Climate Change News September 12, 2011

Climate Change News

Carol Werner, Executive Director
September 12, 2011



GAO Study: Geo-Engineering Technologies Not Yet Ready to Combat Climate Change

Climate engineering technologies are not yet developed enough for large-scale implementation, according to a study conducted by the Government Accountability Office (GAO). The proposed technologies fall into one of two categories: carbon dioxide removal or solar radiation management. Carbon dioxide removal would reduce atmospheric CO2 and, therefore, reduce heat trapped by the atmosphere. Alternatively, solar radiation management involves dispersing reflective materials into the atmosphere or space in order to scatter and deflect incoming radiation from the sun. The GAO ranked the “technological readiness” of each option on a scale of one to nine, with the “direct air capture of carbon dioxide” receiving a three, the highest rank. The GAO cited cost, effectiveness and adverse consequences as the highest causes for concern in geo-engineering technologies. The GAO also surveyed 1,006 U.S. adults unfamiliar with geo-engineering technology and stated that “when given information on the technologies, they tend to be open to research but concerned about safety.”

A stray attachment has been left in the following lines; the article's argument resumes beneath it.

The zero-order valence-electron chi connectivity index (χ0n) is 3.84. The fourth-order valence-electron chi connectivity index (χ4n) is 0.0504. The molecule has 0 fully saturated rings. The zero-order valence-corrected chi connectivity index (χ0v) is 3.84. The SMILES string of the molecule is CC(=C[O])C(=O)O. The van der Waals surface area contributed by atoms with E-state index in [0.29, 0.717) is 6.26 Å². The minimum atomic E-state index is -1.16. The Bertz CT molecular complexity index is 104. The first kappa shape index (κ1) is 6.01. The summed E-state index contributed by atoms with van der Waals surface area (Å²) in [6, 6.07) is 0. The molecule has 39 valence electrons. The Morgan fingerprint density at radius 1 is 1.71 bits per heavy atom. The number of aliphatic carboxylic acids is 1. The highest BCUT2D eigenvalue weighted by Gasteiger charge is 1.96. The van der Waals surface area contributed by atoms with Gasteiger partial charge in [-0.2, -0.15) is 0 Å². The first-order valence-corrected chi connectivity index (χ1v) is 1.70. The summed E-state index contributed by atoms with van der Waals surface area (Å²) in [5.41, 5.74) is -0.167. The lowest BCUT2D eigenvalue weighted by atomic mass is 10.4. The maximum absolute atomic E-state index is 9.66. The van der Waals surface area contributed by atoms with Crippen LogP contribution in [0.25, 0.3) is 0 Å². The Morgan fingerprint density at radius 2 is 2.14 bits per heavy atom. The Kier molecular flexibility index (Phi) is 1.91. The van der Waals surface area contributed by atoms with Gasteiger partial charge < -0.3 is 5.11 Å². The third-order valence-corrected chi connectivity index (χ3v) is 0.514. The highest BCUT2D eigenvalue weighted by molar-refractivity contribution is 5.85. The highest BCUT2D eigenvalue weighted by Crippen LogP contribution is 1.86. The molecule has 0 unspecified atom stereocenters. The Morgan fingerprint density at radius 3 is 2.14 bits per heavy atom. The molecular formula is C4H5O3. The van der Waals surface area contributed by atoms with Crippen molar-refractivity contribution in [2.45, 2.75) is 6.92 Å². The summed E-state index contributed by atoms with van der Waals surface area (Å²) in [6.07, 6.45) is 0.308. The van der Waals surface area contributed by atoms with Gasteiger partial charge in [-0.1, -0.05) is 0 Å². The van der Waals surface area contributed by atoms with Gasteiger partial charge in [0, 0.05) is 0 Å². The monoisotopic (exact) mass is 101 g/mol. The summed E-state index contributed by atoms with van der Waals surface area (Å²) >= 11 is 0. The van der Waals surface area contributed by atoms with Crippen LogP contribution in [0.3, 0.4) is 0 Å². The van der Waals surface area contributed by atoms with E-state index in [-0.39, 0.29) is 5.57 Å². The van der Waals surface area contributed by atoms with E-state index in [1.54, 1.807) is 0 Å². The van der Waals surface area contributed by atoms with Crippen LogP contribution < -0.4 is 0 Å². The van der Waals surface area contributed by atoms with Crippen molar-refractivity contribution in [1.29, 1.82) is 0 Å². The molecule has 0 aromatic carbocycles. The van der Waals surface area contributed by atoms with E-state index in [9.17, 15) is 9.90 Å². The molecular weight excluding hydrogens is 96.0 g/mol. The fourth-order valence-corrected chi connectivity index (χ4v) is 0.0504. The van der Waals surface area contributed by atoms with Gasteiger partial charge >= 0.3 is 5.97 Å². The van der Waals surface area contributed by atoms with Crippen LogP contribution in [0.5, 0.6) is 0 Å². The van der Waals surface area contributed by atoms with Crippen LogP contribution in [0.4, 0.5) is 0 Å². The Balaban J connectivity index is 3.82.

For additional information see: Scientific American, GAO Report

EU and Australia Negotiate Linking of Carbon Trading Systems